Asymmetric spring with two different stiffnesses

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I'm trying to model a mass spring damper system and I want to describe the spring with two different values of k in bump and in rebound. I wrote the system made by the free body equations and what now what I want to do is to solve it with ode45, but I cannot find the way to compare y(t) and y(t-1) and to understand what stifness I have to use. I tried to define a vector in the function I wrote to solve the differential system, and the idea was to write in the i position the current value of the displacement but I don't know the lenght of the vector and at the beginning of every new iteration it goes zeros(n,1). Is there any solution to save and compare different values from different iterations in this case?

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darova 6 Jul 2020
Maybe you are looking for persistent
Paolo Alloisio 6 Jul 2020
I didn't know the existence of this feature, so I really thank you. I'm having some troubles in comparing the right variables in the function used in the solution of the differential equations, but I hope I could find a way to model what I want to simulate.
darova 6 Jul 2020
remember about clearing persistent variable before each run
clear functions % clear persistent variables from functions

채택된 답변

Bjorn Gustavsson 8 Jul 2020
Yeah, I think that should be the correct test. In the modeling you do you have rather big difference in spring constant. When I test with this simplified version:
f_assyspring = @(t,y) [y(2);-y(1)*(1+1*double(sign(y(1))==sign(y(2))))];
t = linspace(0,50,3001);
y0 = [1,1];
[T2,Y2] = ode45(f_assyspring,t,y0);
subplot(2,1,1)
ph = plot(T2,Y2);
axis([0 20 -2 2])
grid on
legend(ph,'y-displacement','y-velocity')
subplot(2,1,2)
axis([0 20 -2 2])
legend('y-acceleration')
grid on
The solution behaves OK - in a mathematical sense.
However, from a physical point-of-view, this physical model decays rapidly - because it dissipates energy at the turning-points when there is a switch to the smaller spring-constant - at that point the simple Hooksian sping has a lot of stored energy (proportional to |ky^2| IIRC). By switching spring-constant there the difference in stored energy is magiced-away - which feels dodgy to me, for dampers I can see that it would be possible to have different leveles of dissipation in different directions.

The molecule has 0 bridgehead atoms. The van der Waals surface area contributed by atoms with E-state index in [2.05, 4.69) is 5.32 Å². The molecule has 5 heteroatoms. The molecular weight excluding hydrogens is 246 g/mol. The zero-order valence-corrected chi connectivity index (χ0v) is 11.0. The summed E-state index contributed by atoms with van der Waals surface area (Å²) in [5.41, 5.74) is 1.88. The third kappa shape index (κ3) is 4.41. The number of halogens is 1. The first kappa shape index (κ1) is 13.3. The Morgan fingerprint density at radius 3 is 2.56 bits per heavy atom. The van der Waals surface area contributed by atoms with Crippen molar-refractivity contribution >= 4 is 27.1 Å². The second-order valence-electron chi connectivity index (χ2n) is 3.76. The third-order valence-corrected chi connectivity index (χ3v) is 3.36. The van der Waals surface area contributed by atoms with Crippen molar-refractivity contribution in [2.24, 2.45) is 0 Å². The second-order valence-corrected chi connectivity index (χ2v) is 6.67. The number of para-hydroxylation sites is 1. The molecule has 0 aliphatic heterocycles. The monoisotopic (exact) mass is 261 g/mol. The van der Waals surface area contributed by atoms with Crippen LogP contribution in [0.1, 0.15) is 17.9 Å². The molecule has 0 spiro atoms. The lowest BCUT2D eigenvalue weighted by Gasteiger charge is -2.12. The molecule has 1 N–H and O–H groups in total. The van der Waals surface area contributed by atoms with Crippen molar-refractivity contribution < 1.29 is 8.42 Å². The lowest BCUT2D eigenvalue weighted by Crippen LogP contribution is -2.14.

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Paolo Alloisio 8 Jul 2020
I want to thank you once again, because you help me with the physical side of the problem while I was totally concerned with the code. To be completely honest, I didn't think about the energetical side of the matter, and so I couldn't understand where the problem was. But now that you help me to see things from the right point of view, I realize that my idea of starting to work with a spring instead of a damper was not so good. So, thank you so much Mr Gustavvson, your help was very precious to me. I'll keep in mind everything you told me when I'll be about to model the damper! But now I'm gonna start to work with a non linear spring, to understand the consequences of the hardening on the system.

추가 답변(1개)

Bjorn Gustavsson 6 Jul 2020
ODE45 takes a function, f(t,y), describing the differential equation.
You have a differential equation something like this
where k has one value if the spring moves in one direction (dy/dy < 0) and another value when the spring moves in the other direction - how you connect those forces at the points where the velocity is zero I do not know.
ODE45 takes functions describing first-order odes, so the way to implement equations of motions is to convert the second-order ODE to 2 coupled first-order odes. That way we get something like this: